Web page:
I also read from one commentary a fairly reasonable, but not specifically Christian concept, that work is tied to worth, that people cannot feel good about themselves when they are without meaningful work or a purpose.  It said that work produces vision, and vision reinforces work.  We celebrate work and all of those who daily strive to legally earn a living and contribute to their families and communities.  William Mathews wrote: “A great deal of the joy of life consists in perfectly, or at least to the best of one’s ability, everything which he attempts to do.  There is a sense of satisfaction, a pride in surveying such a work—a work which is rounded, full, exact, complete in all its parts—which the superficial man, who leaves his work in a slovenly, slipshod, half-finished condition, can never know.  It is this conscientious completeness which turns work into art.  The smallest thing, well done, becomes artistic.”

What is the context for this letter from Paul?

Many scholars believe Paul wrote this second letter to the Thessalonians to clear up confusion caused by his first letter to them. In his first letter Paul had written about the second coming of Christ. These scholars think that Paul's having written about the second coming of Christ in his first letter led members of the church in Thessalonica to believe the coming of Christ was most imminent. Others think that the people were being upset by false reports that were supposed to have come from Paul that the day of Christ's coming in judgment had already occurred.  Last week we read in Paul 2nd letter, Chapter 2, “As to the coming of our Lord Jesus Christ and our being gathered together to him, we beg you, brothers and sisters, not to be quickly shaken in mind or alarmed, either by spirit or by word or by letter, as though from us, to the effect that the day of the Lord is already here.” Some of the people had quit their jobs, refused to work, and had become idle busybodies and gossips.  Some may have even believed that by stopping work they were being truly faithful, and could make the point that continuing to work was an example of faithlessness.  Thus, Paul maybe wrote his second letter to correct the Thessalonians' misconception about the coming of Christ and to admonish them to work again—get on with their normal lives.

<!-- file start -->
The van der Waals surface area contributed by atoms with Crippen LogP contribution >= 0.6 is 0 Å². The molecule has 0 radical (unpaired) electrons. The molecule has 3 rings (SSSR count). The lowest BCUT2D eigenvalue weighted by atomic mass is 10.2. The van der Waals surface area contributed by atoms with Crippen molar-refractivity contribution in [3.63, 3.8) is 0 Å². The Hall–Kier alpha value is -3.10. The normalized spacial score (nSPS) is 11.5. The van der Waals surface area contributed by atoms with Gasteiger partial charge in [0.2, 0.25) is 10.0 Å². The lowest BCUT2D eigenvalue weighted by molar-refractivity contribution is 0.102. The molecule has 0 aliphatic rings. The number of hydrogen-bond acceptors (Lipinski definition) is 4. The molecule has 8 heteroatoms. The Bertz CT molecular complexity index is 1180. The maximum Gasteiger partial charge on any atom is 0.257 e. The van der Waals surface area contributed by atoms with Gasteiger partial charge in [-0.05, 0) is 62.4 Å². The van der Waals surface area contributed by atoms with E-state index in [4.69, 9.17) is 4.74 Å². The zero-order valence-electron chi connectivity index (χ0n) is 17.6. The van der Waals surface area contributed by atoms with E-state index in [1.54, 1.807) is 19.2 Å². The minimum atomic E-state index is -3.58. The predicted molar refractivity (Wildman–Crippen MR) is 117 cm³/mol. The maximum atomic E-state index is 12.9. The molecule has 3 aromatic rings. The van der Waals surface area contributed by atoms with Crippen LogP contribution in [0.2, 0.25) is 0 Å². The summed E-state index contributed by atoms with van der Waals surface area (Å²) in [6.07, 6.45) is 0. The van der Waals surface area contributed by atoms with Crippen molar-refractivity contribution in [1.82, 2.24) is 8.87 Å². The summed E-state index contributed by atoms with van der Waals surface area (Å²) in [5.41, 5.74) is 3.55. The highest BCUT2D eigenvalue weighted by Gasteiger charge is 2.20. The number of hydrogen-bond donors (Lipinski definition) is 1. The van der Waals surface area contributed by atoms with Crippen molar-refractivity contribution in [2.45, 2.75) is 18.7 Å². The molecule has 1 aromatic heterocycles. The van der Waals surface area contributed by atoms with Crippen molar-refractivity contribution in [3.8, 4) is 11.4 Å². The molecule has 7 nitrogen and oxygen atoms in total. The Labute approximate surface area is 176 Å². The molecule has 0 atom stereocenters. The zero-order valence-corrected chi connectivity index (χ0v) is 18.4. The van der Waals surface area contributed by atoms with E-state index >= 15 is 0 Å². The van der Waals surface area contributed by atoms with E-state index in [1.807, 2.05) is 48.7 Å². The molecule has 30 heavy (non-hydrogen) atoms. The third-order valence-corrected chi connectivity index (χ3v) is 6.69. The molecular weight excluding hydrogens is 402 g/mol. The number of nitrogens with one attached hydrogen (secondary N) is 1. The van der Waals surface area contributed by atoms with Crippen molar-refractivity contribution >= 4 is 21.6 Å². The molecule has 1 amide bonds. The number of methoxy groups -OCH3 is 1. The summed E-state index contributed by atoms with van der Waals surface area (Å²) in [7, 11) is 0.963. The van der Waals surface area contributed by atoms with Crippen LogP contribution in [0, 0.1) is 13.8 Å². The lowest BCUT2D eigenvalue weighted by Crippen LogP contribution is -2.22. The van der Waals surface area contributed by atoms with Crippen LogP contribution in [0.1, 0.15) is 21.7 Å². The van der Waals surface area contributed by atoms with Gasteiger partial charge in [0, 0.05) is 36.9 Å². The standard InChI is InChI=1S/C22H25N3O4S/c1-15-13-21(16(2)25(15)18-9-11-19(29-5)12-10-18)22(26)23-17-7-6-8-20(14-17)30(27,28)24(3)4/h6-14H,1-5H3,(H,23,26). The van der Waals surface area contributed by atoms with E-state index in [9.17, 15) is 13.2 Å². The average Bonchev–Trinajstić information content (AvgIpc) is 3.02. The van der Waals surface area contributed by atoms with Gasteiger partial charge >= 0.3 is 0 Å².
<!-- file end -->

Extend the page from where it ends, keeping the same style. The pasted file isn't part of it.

Another context--In Luke 10 Jesus sent his followers out to “preach the good news”.  He told them to take nothing with them. They were to expect those to whom they went to provide for them.  In 1 Corinthians Paul affirmed that those who “preach the word of God have the right to expect this provision.”  Paul and his disciples, though, had visited Thessalonica once before, and had by their example shown those people a very different concept.  Unlike some other Christian leaders who had come before who believed Jesus had taught that they were owed support for their preaching, they had worked alongside the people for their meals and lodging, while also preaching the Good News of Jesus Christ.  Paul and his friends did not have to work this hard. They could have asked for food and other provision from those who had become Christians.  Instead, they worked hard so that there would be no cost to the Thessalonians, showing a model that they could copy.

So, what is the “right” way to look at Paul’s instructions in this letter?

We had a short, but lively discussion about this in our Bible study this week.  I know we all want to think that a good work ethic is one of the great Christian principles, but I think it is best to not get too focused on the “work as a biblical principle” idea, or also its corollary of “unbiblical laziness by those not working”.  This just promotes a concept that those who work are better, and more Christian, than those who don’t.  Do we really believe that?  In these economic times, where we see headlines like, “Over 50, Out of Work and Financially Squeezed”, that is a real stretch--it unfairly judges those who have been unfortunate to have lost their jobs and cannot find reasonable ones.  It also is not proper to use this passage to argue for not providing unemployment benefits for those out of work.